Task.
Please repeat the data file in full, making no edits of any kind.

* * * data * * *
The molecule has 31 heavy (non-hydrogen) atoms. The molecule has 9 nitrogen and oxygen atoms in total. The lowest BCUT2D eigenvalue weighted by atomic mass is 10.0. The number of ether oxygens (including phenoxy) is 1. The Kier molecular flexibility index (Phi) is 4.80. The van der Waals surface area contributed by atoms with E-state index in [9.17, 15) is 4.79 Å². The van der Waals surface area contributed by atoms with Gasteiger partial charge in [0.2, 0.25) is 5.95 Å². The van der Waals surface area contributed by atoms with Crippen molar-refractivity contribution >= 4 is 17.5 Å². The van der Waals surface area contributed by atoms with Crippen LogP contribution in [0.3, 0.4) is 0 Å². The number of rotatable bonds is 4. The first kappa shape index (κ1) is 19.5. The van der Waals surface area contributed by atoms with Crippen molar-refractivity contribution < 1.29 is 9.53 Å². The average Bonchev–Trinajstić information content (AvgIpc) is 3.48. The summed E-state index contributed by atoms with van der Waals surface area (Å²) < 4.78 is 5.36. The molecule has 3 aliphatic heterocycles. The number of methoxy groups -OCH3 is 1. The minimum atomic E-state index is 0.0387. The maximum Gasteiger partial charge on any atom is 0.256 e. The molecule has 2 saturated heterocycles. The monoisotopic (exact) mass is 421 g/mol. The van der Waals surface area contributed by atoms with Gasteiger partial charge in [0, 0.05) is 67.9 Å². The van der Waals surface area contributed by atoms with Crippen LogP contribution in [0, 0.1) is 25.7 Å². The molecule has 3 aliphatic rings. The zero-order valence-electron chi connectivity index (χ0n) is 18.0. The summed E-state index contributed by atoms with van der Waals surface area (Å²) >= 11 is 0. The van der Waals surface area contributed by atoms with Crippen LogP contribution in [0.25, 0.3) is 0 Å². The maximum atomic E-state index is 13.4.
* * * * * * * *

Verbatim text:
The molecule has 31 heavy (non-hydrogen) atoms. The molecule has 9 nitrogen and oxygen atoms in total. The lowest BCUT2D eigenvalue weighted by atomic mass is 10.0. The number of ether oxygens (including phenoxy) is 1. The Kier molecular flexibility index (Phi) is 4.80. The van der Waals surface area contributed by atoms with E-state index in [9.17, 15) is 4.79 Å². The van der Waals surface area contributed by atoms with Gasteiger partial charge in [0.2, 0.25) is 5.95 Å². The van der Waals surface area contributed by atoms with Crippen molar-refractivity contribution >= 4 is 17.5 Å². The van der Waals surface area contributed by atoms with Crippen LogP contribution in [0.3, 0.4) is 0 Å². The number of rotatable bonds is 4. The first kappa shape index (κ1) is 19.5. The van der Waals surface area contributed by atoms with Crippen molar-refractivity contribution < 1.29 is 9.53 Å². The average Bonchev–Trinajstić information content (AvgIpc) is 3.48. The summed E-state index contributed by atoms with van der Waals surface area (Å²) < 4.78 is 5.36. The molecule has 3 aliphatic heterocycles. The number of methoxy groups -OCH3 is 1. The minimum atomic E-state index is 0.0387. The maximum Gasteiger partial charge on any atom is 0.256 e. The molecule has 2 saturated heterocycles. The monoisotopic (exact) mass is 421 g/mol. The van der Waals surface area contributed by atoms with Gasteiger partial charge in [0, 0.05) is 67.9 Å². The van der Waals surface area contributed by atoms with Crippen LogP contribution in [0, 0.1) is 25.7 Å². The molecule has 3 aliphatic rings. The zero-order valence-electron chi connectivity index (χ0n) is 18.0. The summed E-state index contributed by atoms with van der Waals surface area (Å²) >= 11 is 0. The van der Waals surface area contributed by atoms with Crippen LogP contribution in [0.25, 0.3) is 0 Å². The maximum atomic E-state index is 13.4.